CNBC's Jim Cramer has become one of the most recognizable faces in the investment world. His Mad Money has been one of the network's most watched shows. This week, we're going to take a look at some of the "wisdom" Cramer has given to his followers. As you will see, while profitable for CNBC, the advice handed out by Cramer is almost always detrimental to investors.
Consider the following. On his show Cramer stated: "It's 'hogwash' for those on Wall Street to tell individual investors that the market is too hard, and that they should just go with mutual funds or index funds ... While index funds are a valuable and welcome innovation for investors, they're not a way for average investors to play the market. Using only index funds, investors will have a hard time even matching the market, and will never beat it ... When it comes to investing, picking the right stocks and knowing when to sell, are the two skills that keep investors ahead of the markets, and not struggling to keep up."
The problem is that there is neither any evidence nor any logic to support Cramer's statements. Consider Cramer's statement about index funds not being able to beat the market. Of course they won't. But they won't underperform either (before considering their low expenses) -- which is what many individual investors do. And investing should not be about beating the market. Instead, it should be about adopting the strategy that will give you the best chance of achieving your goals. Now to the evidence.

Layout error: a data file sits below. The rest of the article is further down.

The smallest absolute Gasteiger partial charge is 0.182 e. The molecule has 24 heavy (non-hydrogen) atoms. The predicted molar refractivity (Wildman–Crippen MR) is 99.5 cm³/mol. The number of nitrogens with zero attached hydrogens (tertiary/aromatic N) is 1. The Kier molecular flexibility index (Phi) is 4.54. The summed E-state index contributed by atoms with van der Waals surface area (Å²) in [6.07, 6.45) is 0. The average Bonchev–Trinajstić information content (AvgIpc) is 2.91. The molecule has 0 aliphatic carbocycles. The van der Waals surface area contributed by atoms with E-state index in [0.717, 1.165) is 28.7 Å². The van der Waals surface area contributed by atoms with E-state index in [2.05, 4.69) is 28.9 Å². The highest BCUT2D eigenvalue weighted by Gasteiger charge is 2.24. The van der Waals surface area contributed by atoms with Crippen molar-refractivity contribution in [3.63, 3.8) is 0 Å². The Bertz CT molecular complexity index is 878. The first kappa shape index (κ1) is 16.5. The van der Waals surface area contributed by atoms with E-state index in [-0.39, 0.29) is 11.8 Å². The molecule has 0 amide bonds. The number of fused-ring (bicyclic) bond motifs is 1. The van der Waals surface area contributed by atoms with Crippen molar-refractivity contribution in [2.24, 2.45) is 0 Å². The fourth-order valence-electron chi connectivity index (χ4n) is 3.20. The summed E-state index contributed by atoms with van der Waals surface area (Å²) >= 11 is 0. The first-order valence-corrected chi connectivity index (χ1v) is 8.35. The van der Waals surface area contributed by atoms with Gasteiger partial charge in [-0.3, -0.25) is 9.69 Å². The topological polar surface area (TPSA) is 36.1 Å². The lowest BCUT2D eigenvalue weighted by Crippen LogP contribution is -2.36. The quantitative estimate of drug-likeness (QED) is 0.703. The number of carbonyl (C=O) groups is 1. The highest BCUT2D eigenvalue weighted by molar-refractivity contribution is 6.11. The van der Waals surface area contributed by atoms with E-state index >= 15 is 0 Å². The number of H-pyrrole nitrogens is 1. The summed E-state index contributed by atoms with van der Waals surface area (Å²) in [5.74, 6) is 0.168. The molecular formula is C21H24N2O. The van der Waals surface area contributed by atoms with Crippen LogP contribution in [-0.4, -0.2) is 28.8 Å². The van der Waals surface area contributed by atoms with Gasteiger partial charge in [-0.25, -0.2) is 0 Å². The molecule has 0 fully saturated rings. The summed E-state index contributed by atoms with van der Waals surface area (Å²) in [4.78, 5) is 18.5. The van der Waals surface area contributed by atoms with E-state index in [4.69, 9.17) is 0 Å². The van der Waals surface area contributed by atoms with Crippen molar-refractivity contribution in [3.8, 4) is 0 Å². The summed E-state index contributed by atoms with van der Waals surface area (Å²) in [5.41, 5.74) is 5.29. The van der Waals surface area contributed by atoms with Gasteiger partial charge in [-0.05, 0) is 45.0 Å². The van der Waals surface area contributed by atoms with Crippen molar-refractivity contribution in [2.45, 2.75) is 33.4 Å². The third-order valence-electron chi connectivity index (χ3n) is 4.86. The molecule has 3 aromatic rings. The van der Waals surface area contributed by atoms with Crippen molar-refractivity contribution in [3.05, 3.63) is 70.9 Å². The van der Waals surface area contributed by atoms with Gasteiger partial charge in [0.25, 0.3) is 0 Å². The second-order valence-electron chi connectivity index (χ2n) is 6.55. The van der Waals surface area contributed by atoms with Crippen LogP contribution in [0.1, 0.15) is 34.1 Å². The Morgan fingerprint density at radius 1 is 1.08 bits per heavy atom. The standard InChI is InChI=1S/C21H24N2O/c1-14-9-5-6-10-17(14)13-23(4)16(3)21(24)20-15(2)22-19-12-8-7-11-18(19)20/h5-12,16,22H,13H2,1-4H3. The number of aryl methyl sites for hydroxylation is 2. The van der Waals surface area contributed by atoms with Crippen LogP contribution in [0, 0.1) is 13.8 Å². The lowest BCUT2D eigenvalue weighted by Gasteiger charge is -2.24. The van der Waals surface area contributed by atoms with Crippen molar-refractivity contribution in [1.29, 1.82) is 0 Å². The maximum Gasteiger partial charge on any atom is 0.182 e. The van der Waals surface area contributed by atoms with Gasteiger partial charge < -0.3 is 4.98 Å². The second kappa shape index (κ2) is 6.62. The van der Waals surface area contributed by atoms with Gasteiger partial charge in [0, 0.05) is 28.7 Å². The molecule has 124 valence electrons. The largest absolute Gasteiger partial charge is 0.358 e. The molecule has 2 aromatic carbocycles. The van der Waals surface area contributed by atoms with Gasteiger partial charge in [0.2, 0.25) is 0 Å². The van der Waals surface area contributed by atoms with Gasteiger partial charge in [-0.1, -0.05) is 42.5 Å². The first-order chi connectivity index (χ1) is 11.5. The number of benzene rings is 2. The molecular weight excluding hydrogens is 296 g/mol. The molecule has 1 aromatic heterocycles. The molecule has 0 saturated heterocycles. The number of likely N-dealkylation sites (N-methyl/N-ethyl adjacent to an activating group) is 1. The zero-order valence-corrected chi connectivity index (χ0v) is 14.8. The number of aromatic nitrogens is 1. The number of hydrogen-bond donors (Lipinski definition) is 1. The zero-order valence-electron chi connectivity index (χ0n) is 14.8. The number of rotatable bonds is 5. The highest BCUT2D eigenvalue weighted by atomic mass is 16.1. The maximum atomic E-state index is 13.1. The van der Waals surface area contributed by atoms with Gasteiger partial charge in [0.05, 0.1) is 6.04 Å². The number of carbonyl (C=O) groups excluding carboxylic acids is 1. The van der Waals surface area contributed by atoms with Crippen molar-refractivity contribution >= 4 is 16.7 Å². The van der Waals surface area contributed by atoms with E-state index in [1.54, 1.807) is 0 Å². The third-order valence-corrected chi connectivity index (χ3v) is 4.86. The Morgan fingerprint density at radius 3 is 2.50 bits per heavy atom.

Professors Brad Barber and Terrance Odean have done a series of studies on individual investors. The following summarizes their findings:
- Before costs, the stocks that individuals buy underperform, and the stocks they sell go on to outperform.
- The more individuals trade, the worse the results. Individuals that trade the most underperform on a risk-adjusted basis by 10 percent per year.
- Investment clubs underperformed by more than 4 percent per year on risk-adjusted basis.
Would you have done better listening to Cramer's picks? The study "Is the Market Mad? Evidence from Mad Money," examined his performance and found that after Cramer recommended a stock, its volume typically soared and there was an overnight rise in prices. However, the gains turned out to be temporary as prices completely reversed, turning the "gains" into nothing more than market impact costs for the buyers. Bottom line: Cramer's picks had negative value to naive investors who reacted to the buy recommendations.
A fitting conclusion to this post is this story related by Taylor Larimore of the Bogleheads Investment Forum. Larimore attended a March 2000 investment conference in Miami where Cramer was the keynote speaker. During Cramer's speech, he told the audience to get paper and pencil and write down a list of 10 "Winners of the New World." Fifteen months later, Money magazine reported that his list had cratered 82 percent. Accountability ruins the game.
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